Getting an Accurate Diagnosis After the First Seizure

Image Citation Source by Chris Hope used under CC by 2.0
After a first seizure – or suspected seizure – it is often hard to know if an anti-seizure medication should be prescribed. Was this seizure a single event or does the person have epilepsy?

To identify whether the person has epilepsy or other underlying issues that may have led to a seizure, the electrical activity in the brain is monitored and recorded using electroencephalography (EEG). If abnormal seizure activity is seen in the brain, this provides the basis for an epilepsy diagnosis. Typically, 30 minute EEGs are done, but often no seizure activity is seen during this length of time - even in patients who do have epilepsy.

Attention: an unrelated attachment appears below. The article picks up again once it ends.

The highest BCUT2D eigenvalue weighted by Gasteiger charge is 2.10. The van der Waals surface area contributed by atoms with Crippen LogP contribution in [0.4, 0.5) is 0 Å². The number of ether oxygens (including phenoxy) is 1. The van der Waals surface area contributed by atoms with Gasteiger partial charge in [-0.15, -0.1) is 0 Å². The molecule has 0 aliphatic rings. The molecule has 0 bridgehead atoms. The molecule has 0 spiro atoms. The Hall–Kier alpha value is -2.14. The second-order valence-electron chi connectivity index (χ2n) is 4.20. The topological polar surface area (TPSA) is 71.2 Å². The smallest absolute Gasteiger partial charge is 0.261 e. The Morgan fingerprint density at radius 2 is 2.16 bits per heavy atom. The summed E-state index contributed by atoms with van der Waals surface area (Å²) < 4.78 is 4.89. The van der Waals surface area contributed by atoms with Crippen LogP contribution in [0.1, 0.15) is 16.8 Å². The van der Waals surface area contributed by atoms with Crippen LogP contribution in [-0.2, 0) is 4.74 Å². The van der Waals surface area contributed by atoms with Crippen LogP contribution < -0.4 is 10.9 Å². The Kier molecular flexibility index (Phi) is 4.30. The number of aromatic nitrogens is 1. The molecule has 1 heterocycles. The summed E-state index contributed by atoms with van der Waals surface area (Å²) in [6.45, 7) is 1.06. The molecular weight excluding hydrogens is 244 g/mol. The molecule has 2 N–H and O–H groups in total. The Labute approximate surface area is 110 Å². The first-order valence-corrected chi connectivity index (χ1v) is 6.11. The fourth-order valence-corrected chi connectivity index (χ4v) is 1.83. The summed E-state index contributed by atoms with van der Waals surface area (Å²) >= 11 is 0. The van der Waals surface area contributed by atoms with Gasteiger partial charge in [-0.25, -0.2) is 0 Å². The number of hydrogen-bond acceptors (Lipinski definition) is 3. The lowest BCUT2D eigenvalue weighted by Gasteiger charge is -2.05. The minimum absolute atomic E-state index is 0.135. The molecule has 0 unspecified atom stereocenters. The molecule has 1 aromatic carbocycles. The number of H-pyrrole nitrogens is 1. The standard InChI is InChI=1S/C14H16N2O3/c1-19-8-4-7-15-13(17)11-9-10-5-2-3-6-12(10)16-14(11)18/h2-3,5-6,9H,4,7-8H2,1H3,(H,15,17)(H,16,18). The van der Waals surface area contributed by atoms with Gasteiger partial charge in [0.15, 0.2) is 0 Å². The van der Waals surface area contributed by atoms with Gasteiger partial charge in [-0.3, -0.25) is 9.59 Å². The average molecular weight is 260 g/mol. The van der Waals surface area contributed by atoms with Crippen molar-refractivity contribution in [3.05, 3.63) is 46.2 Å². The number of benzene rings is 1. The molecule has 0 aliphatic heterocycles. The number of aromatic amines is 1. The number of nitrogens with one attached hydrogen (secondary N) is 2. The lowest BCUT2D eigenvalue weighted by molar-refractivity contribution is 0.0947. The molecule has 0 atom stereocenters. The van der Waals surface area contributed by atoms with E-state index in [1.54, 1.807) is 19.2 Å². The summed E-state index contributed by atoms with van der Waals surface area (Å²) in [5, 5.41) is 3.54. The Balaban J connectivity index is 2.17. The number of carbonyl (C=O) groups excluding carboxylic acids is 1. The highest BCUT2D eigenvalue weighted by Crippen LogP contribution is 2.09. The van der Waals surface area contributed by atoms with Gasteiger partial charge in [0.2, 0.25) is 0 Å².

Dr. Michelle Shapiro in Hamilton suspects that recording longer EEGs (up to 6 hours) after the first seizure might allow doctors to see seizure activity in the brain and improve the diagnosis of epilepsy. To test this, Dr. Shapiro is currently enrolling adults who have had their first seizure into the study. The hope is that this research will show the importance of longer EEG monitoring times for the diagnosis of epilepsy - a strategy that can be implemented across healthcare settings in Ontario if proven effective.


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